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Fee-Business Bolsters Wells Fargo

Fee-Business Bolsters Wells Fargo

Wells Fargo said Friday that it posted top-line growth in its advisory business by 1 percent during the third quarter, generating $3.3 billion in revenues for its brokerage, wealth management and retirement unit. That's up 9 percent from the previous year, bolstered, the bank said, by strong growth in is asset-based fee business and net interest income, even as brokerage transaction revenue fell.

Net income for for the business unit grew 4 percent to $450 million from the prior quarter's net income of $434 million and 33% from last year's $338 million. 

The gain comes despite the fact that non-interest expenses in the division increased $162 million to $2.6 billion, thanks mostly to an increase in commissions. The bank also reported it increased its cross-selling ratio in the business unit, from 10.27 units per household a year ago to 10.41 units in the most recent quarter.

Wells Fargo's wealth management programs—its fee-based advice and estate-planning businesses—pulled in $6 billion more in assets this quarter, a 3 percent boost, to $209 billion. Client assets grew 5 percent from last year, to $209 billion.

Headcount within Wells Fargo Advisors’ remained fairly flat as well. The brokerage arm added 17 advisors in the third quarter, up from the 15,268 advisors reported earlier this year. But the number of employees overall rose about 3,600, or 1 percent, to 270,600, Sloan said during the conference call Friday.

The brokerage, wealth management and retirement business remains a vital income generator for Wells Fargo. The brokerage advisory services, commissions and other fees generated 22 percent of Wells Fargo’s non-interest income in the third quarter. The division also makes up 16.1 percent of Wells Fargo’s overall $20.5 billion reported revenue this quarter, up from 15.3 percent last quarter.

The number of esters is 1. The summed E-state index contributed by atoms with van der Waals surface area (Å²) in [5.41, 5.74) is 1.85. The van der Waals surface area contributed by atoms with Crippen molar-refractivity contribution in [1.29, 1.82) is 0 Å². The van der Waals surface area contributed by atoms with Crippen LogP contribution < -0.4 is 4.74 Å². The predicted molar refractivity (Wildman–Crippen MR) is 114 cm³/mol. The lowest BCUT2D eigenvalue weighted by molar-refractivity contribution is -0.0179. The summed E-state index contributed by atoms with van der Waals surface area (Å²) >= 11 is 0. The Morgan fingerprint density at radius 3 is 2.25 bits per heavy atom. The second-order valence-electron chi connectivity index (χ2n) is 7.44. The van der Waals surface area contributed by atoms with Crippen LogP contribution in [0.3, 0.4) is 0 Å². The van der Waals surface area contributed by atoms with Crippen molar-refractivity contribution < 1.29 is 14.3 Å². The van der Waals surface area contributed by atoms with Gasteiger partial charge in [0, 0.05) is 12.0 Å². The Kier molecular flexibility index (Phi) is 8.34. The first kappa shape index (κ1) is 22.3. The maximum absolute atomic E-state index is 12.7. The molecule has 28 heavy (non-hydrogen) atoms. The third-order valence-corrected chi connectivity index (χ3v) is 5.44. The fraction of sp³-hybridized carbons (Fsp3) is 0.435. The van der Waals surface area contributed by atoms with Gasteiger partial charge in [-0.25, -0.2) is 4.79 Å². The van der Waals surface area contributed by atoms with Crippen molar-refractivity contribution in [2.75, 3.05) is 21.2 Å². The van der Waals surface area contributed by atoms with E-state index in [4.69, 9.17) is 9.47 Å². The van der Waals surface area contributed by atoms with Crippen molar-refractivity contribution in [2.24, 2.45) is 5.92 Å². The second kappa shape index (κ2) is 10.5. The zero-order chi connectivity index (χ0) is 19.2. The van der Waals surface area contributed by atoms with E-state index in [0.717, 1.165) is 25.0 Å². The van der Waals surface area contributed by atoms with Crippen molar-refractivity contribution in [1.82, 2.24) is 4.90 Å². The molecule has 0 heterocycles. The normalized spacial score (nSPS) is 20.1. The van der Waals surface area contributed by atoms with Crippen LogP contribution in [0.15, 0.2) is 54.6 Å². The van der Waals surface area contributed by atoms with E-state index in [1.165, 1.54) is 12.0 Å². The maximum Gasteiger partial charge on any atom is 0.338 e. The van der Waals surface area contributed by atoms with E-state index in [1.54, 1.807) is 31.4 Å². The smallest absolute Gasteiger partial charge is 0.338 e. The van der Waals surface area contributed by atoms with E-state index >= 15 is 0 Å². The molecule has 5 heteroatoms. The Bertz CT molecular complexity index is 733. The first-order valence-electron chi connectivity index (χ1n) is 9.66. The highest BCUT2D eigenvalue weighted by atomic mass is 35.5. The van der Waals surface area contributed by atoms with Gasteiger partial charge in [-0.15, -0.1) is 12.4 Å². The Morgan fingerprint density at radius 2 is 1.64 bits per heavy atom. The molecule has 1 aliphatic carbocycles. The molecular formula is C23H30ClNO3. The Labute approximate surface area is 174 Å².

Managed account assets also saw an increase, up 6 percent to a record $350 million from last quarter, driven by strong markets, according to Wells CFO Tim Sloan.

Overall, Wells said revenues for the company fell from $21.2 billion to $20.5 billion in the third quarter. But the bank's net income hit record highs of $5.6 billion in its overall business this quarter, up 13 percent.

Wells said that transaction activity was seasonally lower, which led to the slowdown. Retail brokerage client assets remained around $1.3 trillion, a three percent increase since last quarter. The division also experienced higher expenses related to regulatory environment and compliance activities, said Chief Financial Officer Tim Sloan.

Wells, along with JPMorgan Chase & Co, were the first major Wall Street firms to announce quarterly results. Bank of America and Morgan Stanley are set to release their earnings next week, while UBS will wait until the end of the month. 

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